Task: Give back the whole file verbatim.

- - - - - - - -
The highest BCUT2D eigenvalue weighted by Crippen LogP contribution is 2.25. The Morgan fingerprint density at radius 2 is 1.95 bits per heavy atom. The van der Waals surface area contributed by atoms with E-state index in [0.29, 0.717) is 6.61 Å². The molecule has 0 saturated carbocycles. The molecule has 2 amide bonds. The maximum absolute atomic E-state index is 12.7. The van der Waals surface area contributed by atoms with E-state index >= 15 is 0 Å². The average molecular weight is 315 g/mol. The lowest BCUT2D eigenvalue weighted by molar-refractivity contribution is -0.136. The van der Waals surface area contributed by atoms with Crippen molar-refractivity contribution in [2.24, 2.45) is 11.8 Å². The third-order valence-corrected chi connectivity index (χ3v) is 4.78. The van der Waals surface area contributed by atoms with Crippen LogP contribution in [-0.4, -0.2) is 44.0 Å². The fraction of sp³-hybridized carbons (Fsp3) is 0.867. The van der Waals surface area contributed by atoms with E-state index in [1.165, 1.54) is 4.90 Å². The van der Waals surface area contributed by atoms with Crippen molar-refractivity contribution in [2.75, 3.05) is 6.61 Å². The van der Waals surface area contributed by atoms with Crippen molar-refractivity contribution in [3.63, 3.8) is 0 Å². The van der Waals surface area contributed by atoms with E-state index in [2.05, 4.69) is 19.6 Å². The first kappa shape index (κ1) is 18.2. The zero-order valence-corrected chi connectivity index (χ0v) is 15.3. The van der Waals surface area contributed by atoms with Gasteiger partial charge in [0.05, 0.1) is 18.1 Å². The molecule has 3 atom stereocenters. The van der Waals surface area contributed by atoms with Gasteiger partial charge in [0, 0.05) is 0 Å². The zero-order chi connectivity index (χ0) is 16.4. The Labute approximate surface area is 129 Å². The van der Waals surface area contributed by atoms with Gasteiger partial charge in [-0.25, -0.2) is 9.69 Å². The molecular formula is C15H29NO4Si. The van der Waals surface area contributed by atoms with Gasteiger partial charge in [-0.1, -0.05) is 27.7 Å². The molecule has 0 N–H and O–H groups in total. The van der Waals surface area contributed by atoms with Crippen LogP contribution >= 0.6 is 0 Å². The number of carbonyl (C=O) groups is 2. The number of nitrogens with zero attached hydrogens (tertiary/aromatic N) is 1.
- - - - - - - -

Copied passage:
The highest BCUT2D eigenvalue weighted by Crippen LogP contribution is 2.25. The Morgan fingerprint density at radius 2 is 1.95 bits per heavy atom. The van der Waals surface area contributed by atoms with E-state index in [0.29, 0.717) is 6.61 Å². The molecule has 0 saturated carbocycles. The molecule has 2 amide bonds. The maximum absolute atomic E-state index is 12.7. The van der Waals surface area contributed by atoms with E-state index >= 15 is 0 Å². The average molecular weight is 315 g/mol. The lowest BCUT2D eigenvalue weighted by molar-refractivity contribution is -0.136. The van der Waals surface area contributed by atoms with Crippen molar-refractivity contribution in [2.24, 2.45) is 11.8 Å². The third-order valence-corrected chi connectivity index (χ3v) is 4.78. The van der Waals surface area contributed by atoms with Crippen LogP contribution in [-0.4, -0.2) is 44.0 Å². The fraction of sp³-hybridized carbons (Fsp3) is 0.867. The van der Waals surface area contributed by atoms with E-state index in [1.165, 1.54) is 4.90 Å². The van der Waals surface area contributed by atoms with Crippen molar-refractivity contribution in [2.75, 3.05) is 6.61 Å². The van der Waals surface area contributed by atoms with Crippen molar-refractivity contribution in [3.63, 3.8) is 0 Å². The van der Waals surface area contributed by atoms with E-state index in [2.05, 4.69) is 19.6 Å². The first kappa shape index (κ1) is 18.2. The zero-order valence-corrected chi connectivity index (χ0v) is 15.3. The van der Waals surface area contributed by atoms with Gasteiger partial charge in [0.05, 0.1) is 18.1 Å². The molecule has 3 atom stereocenters. The van der Waals surface area contributed by atoms with Gasteiger partial charge in [0, 0.05) is 0 Å². The zero-order chi connectivity index (χ0) is 16.4. The Labute approximate surface area is 129 Å². The van der Waals surface area contributed by atoms with Gasteiger partial charge in [-0.25, -0.2) is 9.69 Å². The molecular formula is C15H29NO4Si. The van der Waals surface area contributed by atoms with Gasteiger partial charge in [-0.1, -0.05) is 27.7 Å². The molecule has 0 N–H and O–H groups in total. The van der Waals surface area contributed by atoms with Crippen LogP contribution >= 0.6 is 0 Å². The number of carbonyl (C=O) groups is 2. The number of nitrogens with zero attached hydrogens (tertiary/aromatic N) is 1.